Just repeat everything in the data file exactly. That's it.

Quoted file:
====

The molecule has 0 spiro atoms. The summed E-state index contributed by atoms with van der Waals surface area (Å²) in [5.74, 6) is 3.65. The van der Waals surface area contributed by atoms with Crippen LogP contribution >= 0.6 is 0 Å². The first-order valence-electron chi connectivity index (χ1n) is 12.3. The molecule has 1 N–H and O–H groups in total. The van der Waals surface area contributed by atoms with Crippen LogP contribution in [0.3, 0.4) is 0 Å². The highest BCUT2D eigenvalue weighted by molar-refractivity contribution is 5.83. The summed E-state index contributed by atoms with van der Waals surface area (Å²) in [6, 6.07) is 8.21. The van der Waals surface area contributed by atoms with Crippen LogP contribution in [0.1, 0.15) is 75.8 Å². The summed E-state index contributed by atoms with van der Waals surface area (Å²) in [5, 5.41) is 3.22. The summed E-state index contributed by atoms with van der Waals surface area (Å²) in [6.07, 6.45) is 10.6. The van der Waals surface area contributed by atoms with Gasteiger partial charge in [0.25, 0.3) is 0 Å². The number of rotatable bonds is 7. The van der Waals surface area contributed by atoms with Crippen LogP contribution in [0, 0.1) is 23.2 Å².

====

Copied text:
The molecule has 0 spiro atoms. The summed E-state index contributed by atoms with van der Waals surface area (Å²) in [5.74, 6) is 3.65. The van der Waals surface area contributed by atoms with Crippen LogP contribution >= 0.6 is 0 Å². The first-order valence-electron chi connectivity index (χ1n) is 12.3. The molecule has 1 N–H and O–H groups in total. The van der Waals surface area contributed by atoms with Crippen LogP contribution in [0.3, 0.4) is 0 Å². The highest BCUT2D eigenvalue weighted by molar-refractivity contribution is 5.83. The summed E-state index contributed by atoms with van der Waals surface area (Å²) in [6, 6.07) is 8.21. The van der Waals surface area contributed by atoms with Crippen LogP contribution in [0.1, 0.15) is 75.8 Å². The summed E-state index contributed by atoms with van der Waals surface area (Å²) in [5, 5.41) is 3.22. The summed E-state index contributed by atoms with van der Waals surface area (Å²) in [6.07, 6.45) is 10.6. The van der Waals surface area contributed by atoms with Gasteiger partial charge in [0.25, 0.3) is 0 Å². The number of rotatable bonds is 7. The van der Waals surface area contributed by atoms with Crippen LogP contribution in [0, 0.1) is 23.2 Å².